- Reporters Desk
Gun Control Measure Fails, City Leaders Slow to Return Calls
By Dennis J. Freeman, Reporter
Barely one month ago Carson Mayor Albert Robles failed to win city council approval for a package of gun restrictions that would have all but banned firearms in the city. But that package of proposals was done in when the city council’s decisive vote was deadlocked — two in favor, two opposed and one abstention.
What almost happened? Random Lengths News has tried to find out by following up. A few weeks later, it’s still hard to say —or so it seems, inasmuch as nobody’s saying anything.
Random Lengths made several tries to connect with the mayor by phone. Robles responded with several phone calls to Random Lengths reporter Dennis Freeman, but without warning or advance notice he was not successful. Freeman called back, too, but never got closer to Robles than his voicemail greeting.
Random Lengths also tried twice to reach Robles and city council members by email, sending along several questions.
- What originally motivated the push to have the city council vote to legislate firearms in the City of Carson?
- How divisive is this issue for the city?
- Even though the vote failed to pass, will this matter be brought up again? If so, when?
- What type of feedback—pro and con—did you receive from residents in regards to the gun control matter?
- How did each vote break down and why did each member voted the way that they did?
It was only a month ago that Robles failed to get his resolution to cripple gun sales and restrict nearly all possession of firearms in the city pass the council chambers this past September. A month later, the council was silent on the issue when ˆ attempted to inquire about the vote and the next steps.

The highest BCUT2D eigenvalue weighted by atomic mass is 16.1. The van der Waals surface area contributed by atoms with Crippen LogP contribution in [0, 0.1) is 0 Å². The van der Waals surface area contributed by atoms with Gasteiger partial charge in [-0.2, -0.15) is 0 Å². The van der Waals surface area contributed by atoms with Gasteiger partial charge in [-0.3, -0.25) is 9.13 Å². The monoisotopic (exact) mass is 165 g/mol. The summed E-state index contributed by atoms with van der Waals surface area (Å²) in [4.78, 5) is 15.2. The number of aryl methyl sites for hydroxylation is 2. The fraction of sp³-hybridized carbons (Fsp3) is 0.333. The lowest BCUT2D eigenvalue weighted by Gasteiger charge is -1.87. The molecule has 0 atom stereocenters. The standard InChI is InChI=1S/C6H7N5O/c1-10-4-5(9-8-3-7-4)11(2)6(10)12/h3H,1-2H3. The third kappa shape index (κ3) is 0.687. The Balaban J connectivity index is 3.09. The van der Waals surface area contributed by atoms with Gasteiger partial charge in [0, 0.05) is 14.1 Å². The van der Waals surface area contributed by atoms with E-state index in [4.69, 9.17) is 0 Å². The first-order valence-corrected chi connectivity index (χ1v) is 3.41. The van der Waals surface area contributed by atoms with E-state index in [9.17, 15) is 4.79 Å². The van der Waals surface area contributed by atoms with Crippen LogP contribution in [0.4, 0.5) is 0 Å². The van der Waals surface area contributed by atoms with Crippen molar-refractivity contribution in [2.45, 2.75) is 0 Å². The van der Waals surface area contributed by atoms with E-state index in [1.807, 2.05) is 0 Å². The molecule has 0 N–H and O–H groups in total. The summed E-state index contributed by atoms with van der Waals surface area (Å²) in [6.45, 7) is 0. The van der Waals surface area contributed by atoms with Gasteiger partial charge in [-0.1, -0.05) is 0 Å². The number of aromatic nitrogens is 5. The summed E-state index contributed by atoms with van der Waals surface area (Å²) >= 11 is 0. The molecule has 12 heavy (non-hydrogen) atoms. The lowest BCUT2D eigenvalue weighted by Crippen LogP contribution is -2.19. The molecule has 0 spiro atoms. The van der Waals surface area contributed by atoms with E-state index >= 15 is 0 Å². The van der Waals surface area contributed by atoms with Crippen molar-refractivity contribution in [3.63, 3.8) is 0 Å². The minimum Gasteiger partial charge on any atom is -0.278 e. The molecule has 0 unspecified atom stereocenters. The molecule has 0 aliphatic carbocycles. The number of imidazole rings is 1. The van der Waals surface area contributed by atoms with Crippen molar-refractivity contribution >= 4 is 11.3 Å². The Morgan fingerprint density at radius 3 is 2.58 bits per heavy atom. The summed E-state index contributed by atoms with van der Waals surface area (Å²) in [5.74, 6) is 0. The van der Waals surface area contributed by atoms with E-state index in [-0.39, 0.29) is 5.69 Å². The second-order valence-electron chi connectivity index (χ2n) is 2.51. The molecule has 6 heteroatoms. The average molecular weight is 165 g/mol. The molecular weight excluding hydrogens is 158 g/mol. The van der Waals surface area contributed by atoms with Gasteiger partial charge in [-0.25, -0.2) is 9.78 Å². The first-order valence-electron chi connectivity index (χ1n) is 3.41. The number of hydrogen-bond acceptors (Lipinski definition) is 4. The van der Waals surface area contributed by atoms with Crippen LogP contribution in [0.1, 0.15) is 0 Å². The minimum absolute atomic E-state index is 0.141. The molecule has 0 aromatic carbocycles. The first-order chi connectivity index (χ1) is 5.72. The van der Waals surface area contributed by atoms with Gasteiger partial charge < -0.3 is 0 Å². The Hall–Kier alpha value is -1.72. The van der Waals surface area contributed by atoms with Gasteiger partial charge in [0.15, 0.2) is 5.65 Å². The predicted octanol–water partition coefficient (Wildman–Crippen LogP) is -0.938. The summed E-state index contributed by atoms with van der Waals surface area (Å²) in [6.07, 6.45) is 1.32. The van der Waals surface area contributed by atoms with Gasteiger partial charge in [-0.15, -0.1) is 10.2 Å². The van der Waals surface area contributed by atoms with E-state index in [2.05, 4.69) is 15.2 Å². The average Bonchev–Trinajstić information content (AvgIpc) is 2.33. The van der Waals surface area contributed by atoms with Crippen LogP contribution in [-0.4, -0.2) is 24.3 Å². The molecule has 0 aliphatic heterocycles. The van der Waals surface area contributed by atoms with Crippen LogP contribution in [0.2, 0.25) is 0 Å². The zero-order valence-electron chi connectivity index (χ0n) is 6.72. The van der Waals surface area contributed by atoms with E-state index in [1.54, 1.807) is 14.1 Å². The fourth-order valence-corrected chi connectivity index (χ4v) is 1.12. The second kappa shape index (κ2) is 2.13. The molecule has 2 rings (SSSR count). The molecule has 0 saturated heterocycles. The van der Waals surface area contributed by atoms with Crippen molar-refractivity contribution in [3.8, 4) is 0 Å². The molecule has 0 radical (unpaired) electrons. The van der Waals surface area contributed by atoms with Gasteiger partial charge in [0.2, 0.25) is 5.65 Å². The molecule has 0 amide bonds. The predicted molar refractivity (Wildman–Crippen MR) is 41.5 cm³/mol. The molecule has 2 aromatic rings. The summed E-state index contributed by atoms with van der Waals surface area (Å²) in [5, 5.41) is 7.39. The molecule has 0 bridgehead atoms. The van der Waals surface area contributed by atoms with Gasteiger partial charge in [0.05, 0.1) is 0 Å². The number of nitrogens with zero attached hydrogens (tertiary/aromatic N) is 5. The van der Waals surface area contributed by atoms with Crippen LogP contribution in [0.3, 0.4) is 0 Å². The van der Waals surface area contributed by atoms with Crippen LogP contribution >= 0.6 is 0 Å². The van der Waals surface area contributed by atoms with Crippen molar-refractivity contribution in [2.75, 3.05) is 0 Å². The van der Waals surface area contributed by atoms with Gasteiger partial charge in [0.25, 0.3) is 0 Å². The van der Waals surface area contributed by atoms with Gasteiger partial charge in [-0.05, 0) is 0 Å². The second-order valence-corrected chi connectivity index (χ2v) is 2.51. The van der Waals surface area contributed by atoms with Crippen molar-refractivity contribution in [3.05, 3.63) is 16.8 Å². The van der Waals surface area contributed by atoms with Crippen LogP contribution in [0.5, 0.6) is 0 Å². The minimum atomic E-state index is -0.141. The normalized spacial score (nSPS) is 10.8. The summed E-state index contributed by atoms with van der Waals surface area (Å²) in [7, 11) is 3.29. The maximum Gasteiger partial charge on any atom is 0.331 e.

When Robles attempted to pass the resolution, the foiled school shooting plot in Desert Hot Springs had just occurred that month and Los Angeles Unified School District had directed district school staff to conduct two active shooter drills a year starting in Fall 2020.
“That is insane,”Robles reportedly said at the Sept. 17 council meeting.
“When I was in school here in our LAUSD, the only drills we ever did was for earthquakes,” Robles said.
Besides Robles, the other yes vote belonged to City Councilman Jawane Hilton.
Councilmember Jim Dear and Mayor Pro tem Cedric L. Hicks Sr. voted no.
A fair concern about litigation was also part of the heavy mood around the vote. The city attorney was asked for a staff report on reasons the resolution was presented to the city council.
Because the resolution would have were responsible for dropping the no votes, going against Resolution. No. 19-163, which would have restricted the same and possession of firearms in the city. It was requested that the city attorney’s office bring forth a staff report on why matter was being presented to council.
Ben Jones, representing the city attorney’s office provided a sound and detailed explanation of the importance of restricting firearms in the city.
“To help protect the public from gun violence and prevent mass shootings from occurring in the city of Carson, the proposed resolution provides for the council to direct staff to move expeditiously to exercise the city’s legal authority to the maximum extent possible, to impose land use and regulatory control on gun sales and possession in the city,” Jones said.
The proposal would have discouraged anybody in possession of a firearm from coming within a mile of a school or church, recreation area, bars, restaurants and/or residential zones. If Robles had pushed through the resolution, firearms would have been banned from sale on city-owned property. But Robles ban on guns did not extend to firearms in the possession of residents on private property.
Hicks presented his doubts about the legality of the resolution, hitting the city attorney’s office with a flurry of questions. He then answered his own question by stating the obvious:
“I know a lawsuit is coming, and we don’t need an additional lawsuit when we’re already up against so many obstacles for this city,” Hicks said. “And I don’t want to put nothing else on the backs of the taxpayers when we don’t need to do it.”